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the best rides don't always go the farthest

On Friday we left our school group gathering a little earlier than we would have otherwise, to keep a date to ride bikes in the woods with people we didn't know as well. In theory, anyway: I issued an invitation to all the homeschoolers I know how to contact en-masse in the Greater Boston and Greater Lowell areas to take a ride with us at Great Brook Farm State Park, in the interest of maybe finding some other people to ride with on weekdays. As it happened, while we had a fine group of four adults and seven kids, all but one adult and one kid were people we already knew very well indeed—including the folks whose house we'd just been at. Oh well, that's good too.

some kids in the distance riding beside a farm fence

riding at the farm

Since our party included two adults without bikes and one three-year-old on a balance bike we weren't exactly chewing up the miles. Instead, we proceded around the wide and smooth Pine Point Loop at a reasonable pace, with the older cyclists zipping ahead and then stopping to ride steep slopes to the side of the trail or climb big rocks or leap over horse jumps as the spirit took them. At some point a few of us did one actual mountain-bike trail, which was a chance for the old MTB hands Harvey, Zion, and Elijah to show off, and for a couple kids newer to the enterprise to experience how much fun it could be.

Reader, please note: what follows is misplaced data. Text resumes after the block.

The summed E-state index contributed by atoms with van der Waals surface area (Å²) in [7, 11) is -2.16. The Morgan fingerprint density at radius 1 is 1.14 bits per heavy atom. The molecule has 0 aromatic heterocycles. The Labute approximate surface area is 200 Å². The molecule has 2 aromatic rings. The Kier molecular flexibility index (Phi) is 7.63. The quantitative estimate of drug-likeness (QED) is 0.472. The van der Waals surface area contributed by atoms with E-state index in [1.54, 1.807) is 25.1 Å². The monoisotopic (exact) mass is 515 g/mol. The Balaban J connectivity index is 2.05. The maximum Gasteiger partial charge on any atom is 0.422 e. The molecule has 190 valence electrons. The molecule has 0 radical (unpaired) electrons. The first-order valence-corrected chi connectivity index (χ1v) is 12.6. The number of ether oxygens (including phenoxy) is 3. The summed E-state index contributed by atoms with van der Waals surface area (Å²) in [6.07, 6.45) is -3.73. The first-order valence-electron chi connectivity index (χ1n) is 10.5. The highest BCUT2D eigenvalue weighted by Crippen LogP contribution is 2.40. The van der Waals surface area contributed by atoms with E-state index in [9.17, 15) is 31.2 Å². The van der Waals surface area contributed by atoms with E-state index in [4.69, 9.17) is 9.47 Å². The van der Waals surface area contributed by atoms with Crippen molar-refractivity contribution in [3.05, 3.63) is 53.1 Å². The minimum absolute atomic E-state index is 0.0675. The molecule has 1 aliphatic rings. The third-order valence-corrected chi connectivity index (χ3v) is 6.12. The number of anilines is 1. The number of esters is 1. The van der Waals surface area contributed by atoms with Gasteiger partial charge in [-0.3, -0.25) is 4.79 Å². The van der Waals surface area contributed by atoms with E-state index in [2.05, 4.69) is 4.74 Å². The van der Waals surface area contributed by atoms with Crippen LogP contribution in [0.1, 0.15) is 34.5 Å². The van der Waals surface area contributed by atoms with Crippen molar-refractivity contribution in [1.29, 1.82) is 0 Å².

But as delightful as it is to be on a bike, it was the rocks and streams that were the real fun of the day. A couple of non-Archibald kids and I had a great time climbing the biggest of the rocks we came across, and then playing on a gigantic seesaw formed by a 40-foot (maybe? I didn't have a tape measure) white pine trunk that had fallen on a waist-high rock just right. While we were doing that Zion, Elijah, and a friend got very muddy playing around the edge of the pond, and then decided that the only thing to do to get clean was to submerge themselves up to mid-chest in the spillway.

Elijah, Zion, and a friend waist-deep in a narrow spillway

no mud left on those legs

Which they've probably always wanted to do anyways, so I guess it was fine. But Zion at least wasn't totally happy—or warm—for the rest of the ride. Did he learn his lesson? I'm sure he did not. Water is too hard to resist.

So is bicycling. We'll be out again soon!

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